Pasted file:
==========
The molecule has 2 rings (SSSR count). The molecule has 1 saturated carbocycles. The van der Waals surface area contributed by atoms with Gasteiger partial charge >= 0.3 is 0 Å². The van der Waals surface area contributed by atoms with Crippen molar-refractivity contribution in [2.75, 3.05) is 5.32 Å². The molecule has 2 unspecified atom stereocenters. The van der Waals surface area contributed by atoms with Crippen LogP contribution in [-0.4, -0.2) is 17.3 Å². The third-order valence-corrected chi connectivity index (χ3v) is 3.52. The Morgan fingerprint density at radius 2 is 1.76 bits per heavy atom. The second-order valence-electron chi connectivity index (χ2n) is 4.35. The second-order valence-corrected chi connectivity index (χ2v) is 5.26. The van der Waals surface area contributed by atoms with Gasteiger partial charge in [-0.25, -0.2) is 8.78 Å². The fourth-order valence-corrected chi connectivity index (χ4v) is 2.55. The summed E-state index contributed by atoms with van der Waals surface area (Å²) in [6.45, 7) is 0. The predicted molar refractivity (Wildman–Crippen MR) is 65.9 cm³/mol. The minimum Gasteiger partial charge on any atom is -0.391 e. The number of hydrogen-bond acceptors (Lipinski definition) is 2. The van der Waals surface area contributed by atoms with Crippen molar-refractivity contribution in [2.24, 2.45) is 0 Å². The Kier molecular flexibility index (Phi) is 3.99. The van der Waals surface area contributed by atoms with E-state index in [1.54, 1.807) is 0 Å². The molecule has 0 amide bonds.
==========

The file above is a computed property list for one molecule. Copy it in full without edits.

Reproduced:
The molecule has 2 rings (SSSR count). The molecule has 1 saturated carbocycles. The van der Waals surface area contributed by atoms with Gasteiger partial charge >= 0.3 is 0 Å². The van der Waals surface area contributed by atoms with Crippen molar-refractivity contribution in [2.75, 3.05) is 5.32 Å². The molecule has 2 unspecified atom stereocenters. The van der Waals surface area contributed by atoms with Crippen LogP contribution in [-0.4, -0.2) is 17.3 Å². The third-order valence-corrected chi connectivity index (χ3v) is 3.52. The Morgan fingerprint density at radius 2 is 1.76 bits per heavy atom. The second-order valence-electron chi connectivity index (χ2n) is 4.35. The second-order valence-corrected chi connectivity index (χ2v) is 5.26. The van der Waals surface area contributed by atoms with Gasteiger partial charge in [-0.25, -0.2) is 8.78 Å². The fourth-order valence-corrected chi connectivity index (χ4v) is 2.55. The summed E-state index contributed by atoms with van der Waals surface area (Å²) in [6.45, 7) is 0. The predicted molar refractivity (Wildman–Crippen MR) is 65.9 cm³/mol. The minimum Gasteiger partial charge on any atom is -0.391 e. The number of hydrogen-bond acceptors (Lipinski definition) is 2. The van der Waals surface area contributed by atoms with Crippen molar-refractivity contribution in [2.24, 2.45) is 0 Å². The Kier molecular flexibility index (Phi) is 3.99. The van der Waals surface area contributed by atoms with E-state index in [1.54, 1.807) is 0 Å². The molecule has 0 amide bonds.